SAN FRANCISCO (KPIX) – California’s Latinos are the fastest growing demographic in the state with an estimated population of 15 million, and yet only about one percent of philanthropic dollars are invested in Latino businesses. A San Francisco woman is working to change that.
Claudia Arroyo heads the nonprofit Prospera, which helps hundreds of Latinas a year launch co-op businesses in 13 states.READ MORE: Antioch, Oakland Police Announce Arrests In Series Of Shootings Blamed On Gang War
She’s grateful to mentor Jacqueline Martinez.
“She has this amazing combination between power, intelligence, and she’s really compassionate,” Arroyo said.
Martinez has led the Latino Community Foundation as CEO since 2015.
The foundation leads one of the largest networks of Latino philanthropists in the country.
It’s invested $17 million in more than 150 California organizations that give back to the community.
“It’s the people we stand behind that will actually change the things we need to change to make this a more equitable and just world,” said Martinez.READ MORE: Regulators Rebuke PG&E For Neglect In Reducing Wildfire Risk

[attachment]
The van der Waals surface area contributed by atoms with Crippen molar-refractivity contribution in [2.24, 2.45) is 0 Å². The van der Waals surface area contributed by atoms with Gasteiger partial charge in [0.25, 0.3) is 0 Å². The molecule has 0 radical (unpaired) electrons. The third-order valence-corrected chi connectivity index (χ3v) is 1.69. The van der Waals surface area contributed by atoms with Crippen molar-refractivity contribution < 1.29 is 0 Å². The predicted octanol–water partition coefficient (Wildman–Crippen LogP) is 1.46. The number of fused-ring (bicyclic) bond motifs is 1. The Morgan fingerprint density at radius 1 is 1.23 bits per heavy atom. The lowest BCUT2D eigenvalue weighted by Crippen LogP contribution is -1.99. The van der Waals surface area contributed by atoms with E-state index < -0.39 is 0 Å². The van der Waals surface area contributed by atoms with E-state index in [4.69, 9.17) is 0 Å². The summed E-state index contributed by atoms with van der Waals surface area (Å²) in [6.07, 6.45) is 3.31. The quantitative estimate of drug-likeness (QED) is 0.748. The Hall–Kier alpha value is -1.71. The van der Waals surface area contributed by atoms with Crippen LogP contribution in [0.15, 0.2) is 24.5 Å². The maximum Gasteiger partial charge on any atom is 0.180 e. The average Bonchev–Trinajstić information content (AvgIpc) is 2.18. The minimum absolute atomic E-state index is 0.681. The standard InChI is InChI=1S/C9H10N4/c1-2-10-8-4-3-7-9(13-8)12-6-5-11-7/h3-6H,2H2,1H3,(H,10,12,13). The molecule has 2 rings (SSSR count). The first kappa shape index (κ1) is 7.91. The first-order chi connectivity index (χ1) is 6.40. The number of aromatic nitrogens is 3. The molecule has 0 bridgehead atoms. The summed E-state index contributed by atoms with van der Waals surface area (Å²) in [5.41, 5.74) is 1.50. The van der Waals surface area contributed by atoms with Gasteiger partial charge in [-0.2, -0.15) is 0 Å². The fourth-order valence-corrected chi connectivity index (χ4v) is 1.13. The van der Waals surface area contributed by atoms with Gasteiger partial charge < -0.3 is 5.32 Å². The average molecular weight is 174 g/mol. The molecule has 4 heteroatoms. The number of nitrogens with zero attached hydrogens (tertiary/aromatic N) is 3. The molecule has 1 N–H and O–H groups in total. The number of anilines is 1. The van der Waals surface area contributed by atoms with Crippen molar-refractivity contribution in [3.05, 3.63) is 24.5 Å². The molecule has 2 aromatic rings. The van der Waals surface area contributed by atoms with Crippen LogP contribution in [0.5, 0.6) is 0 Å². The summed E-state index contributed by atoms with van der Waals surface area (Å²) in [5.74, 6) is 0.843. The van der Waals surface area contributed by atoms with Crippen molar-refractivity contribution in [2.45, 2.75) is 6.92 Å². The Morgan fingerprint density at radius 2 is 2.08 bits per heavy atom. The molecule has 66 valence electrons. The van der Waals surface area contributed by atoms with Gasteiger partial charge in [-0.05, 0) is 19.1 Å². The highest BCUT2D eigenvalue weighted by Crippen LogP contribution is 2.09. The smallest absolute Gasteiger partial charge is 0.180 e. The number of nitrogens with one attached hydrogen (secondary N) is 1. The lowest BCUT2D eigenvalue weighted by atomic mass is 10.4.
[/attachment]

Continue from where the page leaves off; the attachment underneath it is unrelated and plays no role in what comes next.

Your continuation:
The Latino Community Foundation – or L.C.F. – is the only California foundation focused solely on investing in Latino leaders.
Leaders like Jacob Martinez, no relation, executive director of Digital NEST, based in Watsonville.
He trains youth for jobs in digital technology.
And he says Jacqueline Martinez and L.C.F. not only provide funding through giving circles, but also coach leaders and connect them to resources for success.
“They believe in my work, they believe in me as a leader, they open up access to other philanthropy,” Jacob Martinez said.
In addition, Jacqueline Martinez led the way as L.C.F. has poured millions of dollars in support to immigrant farmworkers and families during the pandemic and Wine Country wildfires.MORE NEWS: Clayton Man Pleads Guilty To Online Child Exploitation
The foundation has also funded needs from housing to job training.